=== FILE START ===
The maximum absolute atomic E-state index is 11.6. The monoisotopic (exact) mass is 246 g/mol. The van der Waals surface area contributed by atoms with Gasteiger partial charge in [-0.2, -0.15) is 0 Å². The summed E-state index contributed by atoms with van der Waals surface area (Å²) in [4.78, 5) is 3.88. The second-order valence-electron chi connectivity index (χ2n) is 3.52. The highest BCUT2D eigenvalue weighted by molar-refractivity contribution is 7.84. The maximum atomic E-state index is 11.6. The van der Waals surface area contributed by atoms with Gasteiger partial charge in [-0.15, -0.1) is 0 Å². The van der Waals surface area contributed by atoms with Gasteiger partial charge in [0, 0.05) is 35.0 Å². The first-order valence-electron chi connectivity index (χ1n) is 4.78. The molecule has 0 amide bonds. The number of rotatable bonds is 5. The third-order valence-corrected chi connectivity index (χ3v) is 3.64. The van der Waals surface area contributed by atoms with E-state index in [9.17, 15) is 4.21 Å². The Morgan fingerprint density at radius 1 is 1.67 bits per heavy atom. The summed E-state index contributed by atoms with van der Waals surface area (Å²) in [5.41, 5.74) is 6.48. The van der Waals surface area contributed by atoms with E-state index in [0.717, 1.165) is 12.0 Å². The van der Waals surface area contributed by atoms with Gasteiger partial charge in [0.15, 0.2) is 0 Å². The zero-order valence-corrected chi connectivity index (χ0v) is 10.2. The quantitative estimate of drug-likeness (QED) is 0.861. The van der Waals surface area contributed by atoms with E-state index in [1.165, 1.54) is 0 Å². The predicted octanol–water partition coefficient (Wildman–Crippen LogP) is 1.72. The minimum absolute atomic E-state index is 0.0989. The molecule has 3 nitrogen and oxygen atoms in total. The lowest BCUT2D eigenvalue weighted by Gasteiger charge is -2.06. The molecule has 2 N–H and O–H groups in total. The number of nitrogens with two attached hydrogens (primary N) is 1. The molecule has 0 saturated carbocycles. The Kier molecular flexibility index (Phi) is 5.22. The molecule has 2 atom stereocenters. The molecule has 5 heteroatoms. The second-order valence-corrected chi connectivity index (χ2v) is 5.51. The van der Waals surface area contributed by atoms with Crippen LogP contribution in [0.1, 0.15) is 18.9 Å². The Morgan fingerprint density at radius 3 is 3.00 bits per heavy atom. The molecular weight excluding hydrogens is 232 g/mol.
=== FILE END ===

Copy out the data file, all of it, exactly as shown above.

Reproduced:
The maximum absolute atomic E-state index is 11.6. The monoisotopic (exact) mass is 246 g/mol. The van der Waals surface area contributed by atoms with Gasteiger partial charge in [-0.2, -0.15) is 0 Å². The summed E-state index contributed by atoms with van der Waals surface area (Å²) in [4.78, 5) is 3.88. The second-order valence-electron chi connectivity index (χ2n) is 3.52. The highest BCUT2D eigenvalue weighted by molar-refractivity contribution is 7.84. The maximum atomic E-state index is 11.6. The van der Waals surface area contributed by atoms with Gasteiger partial charge in [-0.15, -0.1) is 0 Å². The van der Waals surface area contributed by atoms with Gasteiger partial charge in [0, 0.05) is 35.0 Å². The first-order valence-electron chi connectivity index (χ1n) is 4.78. The molecule has 0 amide bonds. The number of rotatable bonds is 5. The third-order valence-corrected chi connectivity index (χ3v) is 3.64. The van der Waals surface area contributed by atoms with E-state index in [9.17, 15) is 4.21 Å². The Morgan fingerprint density at radius 1 is 1.67 bits per heavy atom. The summed E-state index contributed by atoms with van der Waals surface area (Å²) in [5.41, 5.74) is 6.48. The van der Waals surface area contributed by atoms with E-state index in [0.717, 1.165) is 12.0 Å². The van der Waals surface area contributed by atoms with Gasteiger partial charge in [0.15, 0.2) is 0 Å². The zero-order valence-corrected chi connectivity index (χ0v) is 10.2. The quantitative estimate of drug-likeness (QED) is 0.861. The van der Waals surface area contributed by atoms with E-state index in [1.165, 1.54) is 0 Å². The predicted octanol–water partition coefficient (Wildman–Crippen LogP) is 1.72. The minimum absolute atomic E-state index is 0.0989. The molecule has 3 nitrogen and oxygen atoms in total. The lowest BCUT2D eigenvalue weighted by Gasteiger charge is -2.06. The molecule has 2 N–H and O–H groups in total. The number of nitrogens with two attached hydrogens (primary N) is 1. The molecule has 0 saturated carbocycles. The Kier molecular flexibility index (Phi) is 5.22. The molecule has 2 atom stereocenters. The molecule has 5 heteroatoms. The second-order valence-corrected chi connectivity index (χ2v) is 5.51. The van der Waals surface area contributed by atoms with Crippen LogP contribution in [0.1, 0.15) is 18.9 Å². The Morgan fingerprint density at radius 3 is 3.00 bits per heavy atom. The molecular weight excluding hydrogens is 232 g/mol.